Politics: Tamara Keith And Amy Walter Discuss The 2020 Campaign (PBS Video)

NPR’s Tamara Keith and Amy Walter of the Cook Political Report join Judy Woodruff to discuss the latest political news, including what Democratic voters in Iowa are thinking about the 2020 primary race, the elusive definition of “electability” and how President Trump’s Senate impeachment trial could affect the candidates.

New Books: “The Making Of Poetry – Coleridge, The Wordsworths And Their Year Of Marvels”

The Making of Poetry Coleridge, The Wordsworth and Their Year of Marvels Adam Nicolson 2020 US ReleaseIn The Making of Poetry, Adam Nicolson embeds himself in the reality of this unique moment, exploring the idea that these poems came from this particular place and time, and that only by experiencing the physical circumstances of the year, in all weathers and all seasons, at night and at dawn, in sunlit reverie and moonlit walks, can the genesis of the poetry start to be understood.

June 1797 to September 1798 is the most famous year in English poetry. Out of it came Samuel Taylor Coleridge’s The Rime of the Ancient Mariner and “Kubla Khan,” as well as his unmatched hymns to friendship and fatherhood, and William Wordsworth’s revolutionary songs in Lyrical Ballads along with “Tintern Abbey,” Wordsworth’s paean to the unity of soul and cosmos, love and understanding.

Excerpt from The Prelude by Wordsworth and Coleridge

The poetry Wordsworth and Coleridge made was not from settled conclusions but from the adventure on which they embarked, thinking of poetry as a challenge to all received ideas, stripping away the dead matter, looking to shed consciousness and so change the world. What emerges is a portrait of these great figures seen not as literary monuments but as young men, troubled, ambitious, dreaming of a vision of wholeness, knowing they had greatness in them but still in urgent search of the paths toward it.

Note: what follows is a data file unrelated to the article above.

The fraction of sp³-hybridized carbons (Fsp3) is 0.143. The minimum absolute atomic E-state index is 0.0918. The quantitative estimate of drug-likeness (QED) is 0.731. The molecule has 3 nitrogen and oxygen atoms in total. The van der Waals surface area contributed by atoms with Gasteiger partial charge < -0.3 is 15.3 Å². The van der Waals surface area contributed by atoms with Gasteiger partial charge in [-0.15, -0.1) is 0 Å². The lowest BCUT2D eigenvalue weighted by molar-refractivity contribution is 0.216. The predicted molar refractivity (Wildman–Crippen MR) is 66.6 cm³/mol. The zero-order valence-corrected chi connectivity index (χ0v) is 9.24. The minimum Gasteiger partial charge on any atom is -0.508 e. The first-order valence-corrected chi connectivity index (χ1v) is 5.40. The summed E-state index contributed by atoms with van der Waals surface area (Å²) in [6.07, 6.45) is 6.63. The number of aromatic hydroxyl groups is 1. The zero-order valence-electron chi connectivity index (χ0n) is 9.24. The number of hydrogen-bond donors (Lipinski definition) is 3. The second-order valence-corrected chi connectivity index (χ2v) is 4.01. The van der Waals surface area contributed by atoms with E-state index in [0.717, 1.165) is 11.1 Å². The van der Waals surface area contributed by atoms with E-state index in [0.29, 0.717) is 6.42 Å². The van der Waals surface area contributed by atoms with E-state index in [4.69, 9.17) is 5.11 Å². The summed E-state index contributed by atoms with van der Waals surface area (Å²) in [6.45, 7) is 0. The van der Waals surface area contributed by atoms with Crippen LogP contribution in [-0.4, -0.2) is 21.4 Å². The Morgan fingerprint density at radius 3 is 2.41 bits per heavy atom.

The artist Tom Hammick accompanied Nicolson for much of the year, making woodcuts from the fallen timber in the park at Alfoxden where the Wordsworths lived. Interspersed throughout the book, his images bridge the centuries, depicting lives at the source of our modern sensibility: a psychic landscape of doubt and possibility, full of beauty and thick with desire for a kind of connectedness that seems permanently at hand and yet always out of reach.

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Profiles: The Minimalist Aesthetic Of London Architect John Pawson

From a The Modern House online article:

“Simplicity in architecture can sometimes only be achieved by the most complex of means.”

John Pawson Anatomy of Minimum PHAIDON Publishing 2019British architectural designer John Pawson has, in a career spanning over three decades, created an inimitable body of work characterized by its distillment of the fundamental ingredients of architecture into their most elemental, elegant expressions.

His design practice, which began primarily with residential commissions, now extends to churches, museums, ballet sets, textiles, kitchenware and furniture. Despite his minimalistArchitect John Pawson approach, Pawson is sensitive to the intimate rituals of daily life and his buildings are far from austere: instead, they elegantly make the case for the clarity and freedom to be found in the act of reduction.

In a new book published by Phaidon, writer Alison Morris explores Pawson’s most recent projects, shedding light on his working process and influences accompanied by stunning photographs, drawings and imagery from his personal journal.